Libyan Parliament Denounces Foreign Interference

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Libyan Parliament Speaker-designate, Fawzi Al-Nuwairi, condemned foreign interference in Libyan affairs. He called on the Presidential Council to coordinate with the Ministry of Foreign Affairs in communicating with foreign Ambassadors regarding the statements made by various embassies.

“We call on the Presidential Council to correspond with the countries involved in Libya and invite them to coordinate with it regarding the statements of their Embassies,” Al-Nuairi said in statements to the Libya Panorama channel.

“We ask Ambassadors and representatives of countries who wish to assist or mediate to work in coordination with the United Nations Support Mission in Libya (UNSMIL),” he added.

He urged the Presidential Council to restrict the movement of Ambassadors and diplomats “in accordance with Libyan legislation.”

Al-Nuwairi also called on foreign Ambassadors to adhere to Libyan legislation when visiting and moving in Libya “in a manner that does not violate diplomacy and does not affect internal affairs.”

He also warned that the statements and actions of some Ambassadors, diplomats and representatives of countries on the Libyan issue “may negatively affect the course that the Libyans have accepted.”

Last month, the Libyan House of Representatives (HoR) voted in favour of designating the British Ambassador to Tripoli, Caroline Hurndall, “persona non grata” in Libya.

On Monday, the Spokesman for the Libyan HoR, Abdullah Blaiheg, said that based on Hurndall’s statements, the HoR decided to declare her a “persona non grata.” He added that, “the Libyan Ministry of Foreign Affairs will be notified to take the necessary measures and notify the concerned authorities.”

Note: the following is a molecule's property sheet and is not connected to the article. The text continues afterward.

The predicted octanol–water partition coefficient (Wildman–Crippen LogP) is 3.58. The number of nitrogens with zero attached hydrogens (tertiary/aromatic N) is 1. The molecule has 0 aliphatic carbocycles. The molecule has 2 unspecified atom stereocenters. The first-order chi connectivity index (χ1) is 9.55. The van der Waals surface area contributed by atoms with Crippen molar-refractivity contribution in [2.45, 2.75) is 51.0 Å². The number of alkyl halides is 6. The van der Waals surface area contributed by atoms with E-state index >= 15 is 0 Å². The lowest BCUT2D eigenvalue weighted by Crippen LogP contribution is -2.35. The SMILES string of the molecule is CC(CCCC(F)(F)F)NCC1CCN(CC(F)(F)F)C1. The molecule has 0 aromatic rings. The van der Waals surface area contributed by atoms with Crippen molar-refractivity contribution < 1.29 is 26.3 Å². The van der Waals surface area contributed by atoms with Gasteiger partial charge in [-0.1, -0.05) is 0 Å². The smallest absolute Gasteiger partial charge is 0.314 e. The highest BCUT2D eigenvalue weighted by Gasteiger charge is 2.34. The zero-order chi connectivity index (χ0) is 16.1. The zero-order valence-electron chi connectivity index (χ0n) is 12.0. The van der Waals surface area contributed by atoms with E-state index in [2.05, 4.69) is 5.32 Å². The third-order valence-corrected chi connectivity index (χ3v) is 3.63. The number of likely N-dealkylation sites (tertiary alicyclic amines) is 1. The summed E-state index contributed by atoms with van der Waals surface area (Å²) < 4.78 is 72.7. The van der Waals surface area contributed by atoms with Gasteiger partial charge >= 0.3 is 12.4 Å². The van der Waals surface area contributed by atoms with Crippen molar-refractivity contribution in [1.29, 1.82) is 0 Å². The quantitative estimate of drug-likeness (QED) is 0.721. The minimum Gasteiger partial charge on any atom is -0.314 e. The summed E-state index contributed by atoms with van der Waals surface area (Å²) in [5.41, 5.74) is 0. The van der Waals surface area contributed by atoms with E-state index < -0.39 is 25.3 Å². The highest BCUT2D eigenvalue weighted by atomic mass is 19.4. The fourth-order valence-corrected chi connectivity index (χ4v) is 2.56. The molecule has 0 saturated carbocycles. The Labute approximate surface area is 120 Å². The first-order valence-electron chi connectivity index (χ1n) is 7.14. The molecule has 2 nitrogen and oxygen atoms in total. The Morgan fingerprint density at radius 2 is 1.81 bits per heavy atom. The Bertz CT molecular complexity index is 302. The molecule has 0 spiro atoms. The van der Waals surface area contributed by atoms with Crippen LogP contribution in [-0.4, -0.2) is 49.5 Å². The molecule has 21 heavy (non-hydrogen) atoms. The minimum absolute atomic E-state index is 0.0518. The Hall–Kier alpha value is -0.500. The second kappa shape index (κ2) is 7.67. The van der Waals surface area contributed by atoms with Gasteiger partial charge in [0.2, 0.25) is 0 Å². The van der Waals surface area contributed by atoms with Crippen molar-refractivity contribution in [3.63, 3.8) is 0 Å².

Notably, a large number of Libyan journalists, politicians and activists called for the expelling of the British Ambassador to Libya.

This comes in response to the statement of the United Kingdom’s (UK’s) Embassy in Libya, in which it said that it will continue to recognise the outgoing Government of National Unity (GNU), headed by Abdelhamid Al-Dbaiba, as the authority tasked with leading Libya to elections and does not endorse the establishment of parallel governments or institutions.

They considered the Embassy’s statement as a violation of Libyan sovereignty, interference in its internal affairs and obstruction of the country’s political roadmap. This especially after the British government announced its continued recognition of the unity government as a mandated authority.

On the day the vote should have taken place, the UK’s Libyan Embassy Twitter account published a message saying it continued to recognise the interim GNU “as the authority tasked with leading Libya to elections and does not endorse the establishment of parallel governments or institutions.”

In response the foreign affairs committee of the HoR, Libya’s Parliament, accused the UK Ambassador, Caroline Hurndall, of violating diplomatic norms and unwarranted interference, the Guardian reported. The committee said only the HoR – which has been accused of seeking to delay and even disrupt any elections – could decide on the role of the interim government. Some tribes went further, calling for Hurndall to be expelled.